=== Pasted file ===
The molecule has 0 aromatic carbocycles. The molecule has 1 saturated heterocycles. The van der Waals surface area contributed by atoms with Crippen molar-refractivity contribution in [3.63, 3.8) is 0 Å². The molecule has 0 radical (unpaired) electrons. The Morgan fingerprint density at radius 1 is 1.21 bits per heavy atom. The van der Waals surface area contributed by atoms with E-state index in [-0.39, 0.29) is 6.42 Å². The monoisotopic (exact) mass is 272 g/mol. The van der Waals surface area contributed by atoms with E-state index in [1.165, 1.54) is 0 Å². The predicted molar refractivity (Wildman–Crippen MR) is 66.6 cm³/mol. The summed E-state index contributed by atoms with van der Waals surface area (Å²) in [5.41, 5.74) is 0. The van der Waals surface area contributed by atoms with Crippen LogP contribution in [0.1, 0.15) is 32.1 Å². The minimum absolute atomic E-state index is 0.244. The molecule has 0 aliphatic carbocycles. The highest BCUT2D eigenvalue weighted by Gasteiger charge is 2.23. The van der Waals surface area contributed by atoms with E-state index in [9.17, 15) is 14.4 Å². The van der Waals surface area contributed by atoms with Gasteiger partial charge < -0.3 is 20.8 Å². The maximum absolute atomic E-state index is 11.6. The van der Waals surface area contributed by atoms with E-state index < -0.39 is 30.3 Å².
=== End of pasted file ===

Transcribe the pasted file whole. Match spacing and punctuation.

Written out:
The molecule has 0 aromatic carbocycles. The molecule has 1 saturated heterocycles. The van der Waals surface area contributed by atoms with Crippen molar-refractivity contribution in [3.63, 3.8) is 0 Å². The molecule has 0 radical (unpaired) electrons. The Morgan fingerprint density at radius 1 is 1.21 bits per heavy atom. The van der Waals surface area contributed by atoms with E-state index in [-0.39, 0.29) is 6.42 Å². The monoisotopic (exact) mass is 272 g/mol. The van der Waals surface area contributed by atoms with E-state index in [1.165, 1.54) is 0 Å². The predicted molar refractivity (Wildman–Crippen MR) is 66.6 cm³/mol. The summed E-state index contributed by atoms with van der Waals surface area (Å²) in [5.41, 5.74) is 0. The van der Waals surface area contributed by atoms with Crippen LogP contribution in [0.1, 0.15) is 32.1 Å². The minimum absolute atomic E-state index is 0.244. The molecule has 0 aliphatic carbocycles. The highest BCUT2D eigenvalue weighted by Gasteiger charge is 2.23. The van der Waals surface area contributed by atoms with E-state index in [9.17, 15) is 14.4 Å². The van der Waals surface area contributed by atoms with Gasteiger partial charge < -0.3 is 20.8 Å². The maximum absolute atomic E-state index is 11.6. The van der Waals surface area contributed by atoms with E-state index < -0.39 is 30.3 Å².